Blacksmith John Boyd Smith captured the Lowcountry in the Ocean Room's grand gate.
Kiawah Island is one of the nation’s most picturesque oceanside resorts, and thanks to The Sanctuary, the island finally has a hotel befitting the surrounding splendor. Guests at a deluxe hotel need to eat, and The Sanctuary has two restaurants (three in the summer). Thanks to Chef Chris Brandt’s stylish preparation of local ingredients, sweeping ocean views and courteous service, the Ocean Room is the hotel’s most impressive dining option.
The restaurant’s on the second floor, at the top of a grand staircase. Savannah blacksmith John Boyd Smith’s substantial wrought iron gates welcome diners and incorporate distinct Kiawah touches: an egret, sea grass and sea oats.
The gates open to a mahogany paneled bar furnished with a variety of leather and equestrian accents. White marble steps rise into a main dining room that features a domed ceiling and a selection of seating options. The restaurant has 110 seats with a private wine room and a large ocean view terrace. The dining room offers four kinds of seating, including traditional tables, banquettes, and side-by-side sofas.
We received a complimentary bread basket – French, whole grain and sourdough – served with a partitioned dish of olive oil, creamed butter, and Kalamata olive cream cheese.
The Amuse Bouche involved mojito-cured salmon wrapped around julienned veggies on a terroir chip, accented with lime zest.
My parents and I split an oyster tasting ($14): Kumamoto oysters on the half-shell; baked and served in the shell with breadcrumbs and lemon aioli dabs; and in a savory bread pudding drizzled with lemon oil. It was an inventive and tasty way to sample oysters, especially the cooked preparations.
I opened by ordering duck confit with caramelized shallots and dried blueberries on an herbed crepe with port reduction ($12.50). Duck confit on cardboard would taste good, and Chef Brandt’s herbed crepe was certainly not cardboard, so the fact this is Chef Brandt’s signature starter was no surprise.
Jane got the Baby Beet Salad ($10) with cuts of Sweet Grass Dairy goat cheese, micro greens, white truffle oil, and pairs of purple, golden and pink beets.
My father ordered the “local shrimp BLT deconstructed” ($15), a simple but dazzling starter with five sweet shrimp, baby organic arugula, a brioche triangle, sliced heirloom tomato, and bacon aioli..
Amuse Bouche #2 involved a single crab ravioli with sage brown butter and balsamic, topped with microgreens. Microgreens seemed to appear on every plate.
Jane got grilled Kobe beef “flat-iron” with parsnip and Haricot Vert frites, garlic fondue, and cranberry compote ($29). The steak was wickedly good, beyond-tender, with big flavor.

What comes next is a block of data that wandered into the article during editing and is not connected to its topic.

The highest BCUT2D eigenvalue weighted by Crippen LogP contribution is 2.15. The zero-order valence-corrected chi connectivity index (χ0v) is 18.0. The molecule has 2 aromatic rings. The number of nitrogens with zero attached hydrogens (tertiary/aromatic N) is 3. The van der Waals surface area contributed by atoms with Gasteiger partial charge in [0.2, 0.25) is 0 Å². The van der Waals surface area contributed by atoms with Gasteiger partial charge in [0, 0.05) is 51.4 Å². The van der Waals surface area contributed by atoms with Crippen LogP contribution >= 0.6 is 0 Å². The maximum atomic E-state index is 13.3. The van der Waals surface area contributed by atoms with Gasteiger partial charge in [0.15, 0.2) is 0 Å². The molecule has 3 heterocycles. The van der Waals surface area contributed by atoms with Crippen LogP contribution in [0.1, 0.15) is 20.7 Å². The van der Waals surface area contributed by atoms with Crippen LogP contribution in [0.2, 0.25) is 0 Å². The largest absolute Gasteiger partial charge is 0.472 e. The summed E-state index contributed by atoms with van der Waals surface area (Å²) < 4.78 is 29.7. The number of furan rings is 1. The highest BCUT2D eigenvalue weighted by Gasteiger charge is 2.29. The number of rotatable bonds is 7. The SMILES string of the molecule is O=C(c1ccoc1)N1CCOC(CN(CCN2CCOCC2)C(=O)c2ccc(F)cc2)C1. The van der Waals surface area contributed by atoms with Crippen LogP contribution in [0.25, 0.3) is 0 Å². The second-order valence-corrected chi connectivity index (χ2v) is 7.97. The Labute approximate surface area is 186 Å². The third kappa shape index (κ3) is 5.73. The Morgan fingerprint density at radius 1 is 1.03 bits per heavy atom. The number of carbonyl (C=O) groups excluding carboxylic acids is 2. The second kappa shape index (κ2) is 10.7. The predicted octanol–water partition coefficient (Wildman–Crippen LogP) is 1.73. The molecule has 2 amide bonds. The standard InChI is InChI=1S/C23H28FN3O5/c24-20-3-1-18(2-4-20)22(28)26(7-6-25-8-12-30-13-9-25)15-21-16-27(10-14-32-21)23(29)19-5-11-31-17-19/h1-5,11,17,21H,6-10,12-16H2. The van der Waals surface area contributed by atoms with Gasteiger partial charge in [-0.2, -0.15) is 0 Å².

For his entrée, my father selected “seared Gulf snapper” ($34) with creamed spinach, rosti potato, roasted red bell pepper, and balsamic vinaigrette.
I got a special, a 10-ounce, bone in pork loin chop brined and poached in duck fat with corn, lima and bacon succotash with a mustard flan ($37). The duck fat really brought out the pork’s flavor, and savory flan was an interesting twist.
The wine list is 19 pages and divided into some unusually fun categories: Tiny Bubbles, Dry and Crisp Whites, Smooth and Supple Whites, Beyond Chardonnay, Burgundy: Blanc, Rouge, Juicy and Jammy Reds, Silky Smooth Reds, Rib and Bold Reds, Bordeaux, Rustic and Rowdy Rhones, Roman Reds, Robust Reds, Stickies, Port. To drink, Jane and I each got a smooth glass of Shiraz, 2001 Fairview, South Africa ($13).
Our intermezzo featured striated layers of apricot sorbet and fig compote, with a matchstick cut of fig cake. I’m partial to figs, so this glass went over big with me.
To pair with dessert, I drank an expertly-prepared decaf cappuccino with more striations: milk, coffee, and froth, white, brown and white.
For dessert, we split two desserts ($9 apiece).
Pastry chef Claire Chapmans’s signature dessert is “Sweet Grass Dairy goat’s cheesecake with sour cream raspberry ice cream, rhubarb compote, Grand Marnier syrup.” I really enjoy goat cheese in its basic form, and its creamy consistency lent itself well to a “cake.” The sweet-tart notes from the ice cream and the sweet liquor-spiked syrup added excellent depth of flavor.
It’s not often that my photos get artistic. This exception displays a different perspective on the geometric cheesecake.
Apricot Upside-Down Cake with orange buttermilk sherbet stuffed brandy snaps featured thin, crisp cookies shaped like little cannolis. The sherbet was light and summery, but the square of cake was a tad dry. This was one of two dishes we didn’t finish, the other being my father’s snapper.
Overall, the Ocean Room is light-years above previous island dining options thanks to their stunning setting and ambitious cuisine.